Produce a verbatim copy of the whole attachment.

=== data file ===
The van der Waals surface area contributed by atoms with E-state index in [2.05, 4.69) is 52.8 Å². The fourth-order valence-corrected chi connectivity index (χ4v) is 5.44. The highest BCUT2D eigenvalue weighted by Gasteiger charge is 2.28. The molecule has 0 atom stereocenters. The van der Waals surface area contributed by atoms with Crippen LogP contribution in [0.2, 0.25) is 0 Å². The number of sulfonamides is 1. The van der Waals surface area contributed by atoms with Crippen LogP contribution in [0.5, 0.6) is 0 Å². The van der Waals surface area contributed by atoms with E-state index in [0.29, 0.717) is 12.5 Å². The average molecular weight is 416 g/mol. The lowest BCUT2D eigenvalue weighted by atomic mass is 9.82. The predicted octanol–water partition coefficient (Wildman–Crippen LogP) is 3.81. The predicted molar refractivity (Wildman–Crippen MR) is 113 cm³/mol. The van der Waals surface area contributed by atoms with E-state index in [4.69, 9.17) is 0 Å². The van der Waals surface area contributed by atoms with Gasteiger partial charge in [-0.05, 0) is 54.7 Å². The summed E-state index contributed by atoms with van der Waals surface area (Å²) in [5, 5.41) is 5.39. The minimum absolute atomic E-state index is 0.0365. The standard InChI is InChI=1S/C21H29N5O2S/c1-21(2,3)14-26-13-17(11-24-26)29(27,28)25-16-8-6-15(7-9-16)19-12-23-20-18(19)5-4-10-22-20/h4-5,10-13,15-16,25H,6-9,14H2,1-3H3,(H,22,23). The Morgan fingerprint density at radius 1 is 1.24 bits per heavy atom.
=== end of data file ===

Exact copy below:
The van der Waals surface area contributed by atoms with E-state index in [2.05, 4.69) is 52.8 Å². The fourth-order valence-corrected chi connectivity index (χ4v) is 5.44. The highest BCUT2D eigenvalue weighted by Gasteiger charge is 2.28. The molecule has 0 atom stereocenters. The van der Waals surface area contributed by atoms with Crippen LogP contribution in [0.2, 0.25) is 0 Å². The number of sulfonamides is 1. The van der Waals surface area contributed by atoms with Crippen LogP contribution in [0.5, 0.6) is 0 Å². The van der Waals surface area contributed by atoms with E-state index in [0.29, 0.717) is 12.5 Å². The average molecular weight is 416 g/mol. The lowest BCUT2D eigenvalue weighted by atomic mass is 9.82. The predicted octanol–water partition coefficient (Wildman–Crippen LogP) is 3.81. The predicted molar refractivity (Wildman–Crippen MR) is 113 cm³/mol. The van der Waals surface area contributed by atoms with E-state index in [4.69, 9.17) is 0 Å². The van der Waals surface area contributed by atoms with Gasteiger partial charge in [-0.05, 0) is 54.7 Å². The summed E-state index contributed by atoms with van der Waals surface area (Å²) in [5, 5.41) is 5.39. The minimum absolute atomic E-state index is 0.0365. The standard InChI is InChI=1S/C21H29N5O2S/c1-21(2,3)14-26-13-17(11-24-26)29(27,28)25-16-8-6-15(7-9-16)19-12-23-20-18(19)5-4-10-22-20/h4-5,10-13,15-16,25H,6-9,14H2,1-3H3,(H,22,23). The Morgan fingerprint density at radius 1 is 1.24 bits per heavy atom.